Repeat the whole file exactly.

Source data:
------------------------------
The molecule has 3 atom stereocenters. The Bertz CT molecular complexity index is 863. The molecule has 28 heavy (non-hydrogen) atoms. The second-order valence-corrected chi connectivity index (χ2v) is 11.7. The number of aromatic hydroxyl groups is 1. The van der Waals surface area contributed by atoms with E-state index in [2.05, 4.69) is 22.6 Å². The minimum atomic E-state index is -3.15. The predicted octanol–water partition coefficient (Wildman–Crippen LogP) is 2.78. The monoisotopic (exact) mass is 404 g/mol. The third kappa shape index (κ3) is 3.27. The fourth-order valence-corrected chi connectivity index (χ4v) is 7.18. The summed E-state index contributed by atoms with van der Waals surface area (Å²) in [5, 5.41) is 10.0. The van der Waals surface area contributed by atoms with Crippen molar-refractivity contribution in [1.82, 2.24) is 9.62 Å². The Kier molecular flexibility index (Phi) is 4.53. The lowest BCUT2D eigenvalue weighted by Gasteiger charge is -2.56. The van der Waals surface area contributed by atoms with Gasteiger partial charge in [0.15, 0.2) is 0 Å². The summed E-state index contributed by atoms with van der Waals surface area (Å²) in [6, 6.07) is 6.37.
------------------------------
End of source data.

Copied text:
The molecule has 3 atom stereocenters. The Bertz CT molecular complexity index is 863. The molecule has 28 heavy (non-hydrogen) atoms. The second-order valence-corrected chi connectivity index (χ2v) is 11.7. The number of aromatic hydroxyl groups is 1. The van der Waals surface area contributed by atoms with E-state index in [2.05, 4.69) is 22.6 Å². The minimum atomic E-state index is -3.15. The predicted octanol–water partition coefficient (Wildman–Crippen LogP) is 2.78. The monoisotopic (exact) mass is 404 g/mol. The third kappa shape index (κ3) is 3.27. The fourth-order valence-corrected chi connectivity index (χ4v) is 7.18. The summed E-state index contributed by atoms with van der Waals surface area (Å²) in [5, 5.41) is 10.0. The van der Waals surface area contributed by atoms with Crippen molar-refractivity contribution in [1.82, 2.24) is 9.62 Å². The Kier molecular flexibility index (Phi) is 4.53. The lowest BCUT2D eigenvalue weighted by Gasteiger charge is -2.56. The van der Waals surface area contributed by atoms with Gasteiger partial charge in [0.15, 0.2) is 0 Å². The summed E-state index contributed by atoms with van der Waals surface area (Å²) in [6, 6.07) is 6.37.